Signs of Vision Problems

When Is Learning Difficulty Due to a Vision Problem?

While learning occurs through a number of complex and interrelated processes, vision plays a key role.  Many signs, symptoms, and behaviors associated with learning disabilities are similar to those caused by vision problems.  This is why it is so important that a comprehensive vision examination be part of the interdisciplinary evaluation of all children who are failing to succeed in school.


Here are some signs and symptoms to look for that may indicate a vision problem.


Symptoms Possible Vision Problems

-Complains of blurred vision-Rubs eyes frequently-Squints Nearsightedness, Farsightedness, or Astigmatism inability to see clearly in the distance or up close

– Closes or covers one eye- Occasionally sees double- Rubs eyes frequently- Able to read for only a short time- Poor reading comprehension Eye coordination problemsinability to coordinate the eyes together effectively

– Holds things very close- Complains of blurred vision- Poor reading comprehension- Says eyes are tired- Able to read for only a short time- Has headaches when reading Eye focusing problemsinability to easily refocus eyes or maintain clear focus

– Moves head excessively when reading- Frequently loses place, skips lines when reading- Uses finger to keep place- Poor reading comprehension- Short attention span Eye tracking problemsinadequate ability to smoothly and accurately move the eyes from one point to another

– Mistakes words with similar beginnings- Difficulty recognizing letters, words, or simple shapes and forms- Can’t distinguish the main idea from insignificant details- Trouble learning basic math concepts of size, magnitude, and position Faulty visual form perception inability to discriminate differences in size, shape, or form

– Trouble visualizing what is read- Poor reading comprehension- Poor speller- Trouble with mathematical concepts- Poor recall of visually presented material Faulty visual memoryinability to remember and understand what is seen

– Sloppy handwriting and drawing- Can’t stay on lines- Poor copying skills- Can respond orally but not in writing Faulty visual motor integration inability to process and reproduce visual mages by writing or drawing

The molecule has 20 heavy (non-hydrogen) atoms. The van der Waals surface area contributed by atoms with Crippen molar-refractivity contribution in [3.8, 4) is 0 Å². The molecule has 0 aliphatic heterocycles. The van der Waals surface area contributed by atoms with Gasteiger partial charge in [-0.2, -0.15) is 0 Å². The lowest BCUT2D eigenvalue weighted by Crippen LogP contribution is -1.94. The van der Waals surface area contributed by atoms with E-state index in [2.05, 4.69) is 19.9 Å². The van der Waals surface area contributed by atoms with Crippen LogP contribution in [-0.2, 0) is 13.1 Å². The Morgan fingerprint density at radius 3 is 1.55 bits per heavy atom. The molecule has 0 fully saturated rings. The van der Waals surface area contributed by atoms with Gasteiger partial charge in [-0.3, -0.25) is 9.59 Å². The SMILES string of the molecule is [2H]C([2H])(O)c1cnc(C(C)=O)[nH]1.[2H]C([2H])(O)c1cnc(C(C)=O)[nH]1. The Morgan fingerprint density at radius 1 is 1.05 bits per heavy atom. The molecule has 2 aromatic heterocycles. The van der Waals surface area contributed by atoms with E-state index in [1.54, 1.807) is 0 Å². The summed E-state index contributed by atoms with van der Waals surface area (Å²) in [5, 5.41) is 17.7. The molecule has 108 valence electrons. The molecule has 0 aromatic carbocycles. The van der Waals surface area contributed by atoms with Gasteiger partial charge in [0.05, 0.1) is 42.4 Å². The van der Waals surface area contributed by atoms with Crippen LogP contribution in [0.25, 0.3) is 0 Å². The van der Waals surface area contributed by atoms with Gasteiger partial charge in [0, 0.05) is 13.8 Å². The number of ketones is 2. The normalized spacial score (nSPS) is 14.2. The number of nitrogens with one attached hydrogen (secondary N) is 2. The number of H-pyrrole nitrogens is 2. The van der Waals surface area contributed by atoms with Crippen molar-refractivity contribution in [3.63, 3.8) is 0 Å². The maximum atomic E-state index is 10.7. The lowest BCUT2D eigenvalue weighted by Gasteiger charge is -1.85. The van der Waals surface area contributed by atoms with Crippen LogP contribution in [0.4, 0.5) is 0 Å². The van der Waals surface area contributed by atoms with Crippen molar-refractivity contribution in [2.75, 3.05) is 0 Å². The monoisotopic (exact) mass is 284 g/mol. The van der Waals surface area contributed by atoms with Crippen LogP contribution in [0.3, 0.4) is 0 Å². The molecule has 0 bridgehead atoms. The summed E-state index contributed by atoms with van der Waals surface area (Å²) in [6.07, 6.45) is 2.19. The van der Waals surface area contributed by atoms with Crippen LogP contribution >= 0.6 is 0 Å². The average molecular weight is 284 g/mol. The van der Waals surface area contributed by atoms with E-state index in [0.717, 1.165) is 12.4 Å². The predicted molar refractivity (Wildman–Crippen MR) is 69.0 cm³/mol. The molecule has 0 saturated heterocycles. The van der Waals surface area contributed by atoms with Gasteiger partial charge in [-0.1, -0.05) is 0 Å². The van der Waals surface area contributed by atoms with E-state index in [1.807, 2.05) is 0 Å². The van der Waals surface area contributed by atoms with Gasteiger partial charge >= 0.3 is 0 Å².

– Trouble learning right and left- Reverses letters and words- Trouble writing and remembering letters and numbers Difficulty with laterality and directionality Poor development of left/right awareness


Physical signs or symptoms

  • Frequent headaches or eye strain
  • Blurring of distance or near vision, particularly after reading or other close work
  • Avoidance of close work or other visually demanding tasks
  • Poor judgment of depth
  • Turning of an eye in or out, up or down
  • Tendency to cover or close one eye, or favor the vision in one eye
  • Double vision
  • Poor hand-eye coordination
  • Difficulty following a moving target
  • Dizziness or motion sickness

Performance problems

  • Poor reading comprehension
  • Difficulty copying from one place to another
  • Loss of place, repetition, and/or omission of words while reading
  • Difficulty changing focus from distance to near and back
  • Poor posture when reading or writing
  • Poor handwriting
  • Can respond orally but can’t get the same information down on paper
  • Letter and word reversals
  • Difficulty judging sizes and shapes

How to Identify a Vision Problem

Children should be referred for a thorough visual evaluation whenever visual symptoms are noticed or if they are not achieving their potential. Many of these vision problems will not be detected during a school vision screening or limited vision assessment as part of a school physical or routine pediatric health evaluation.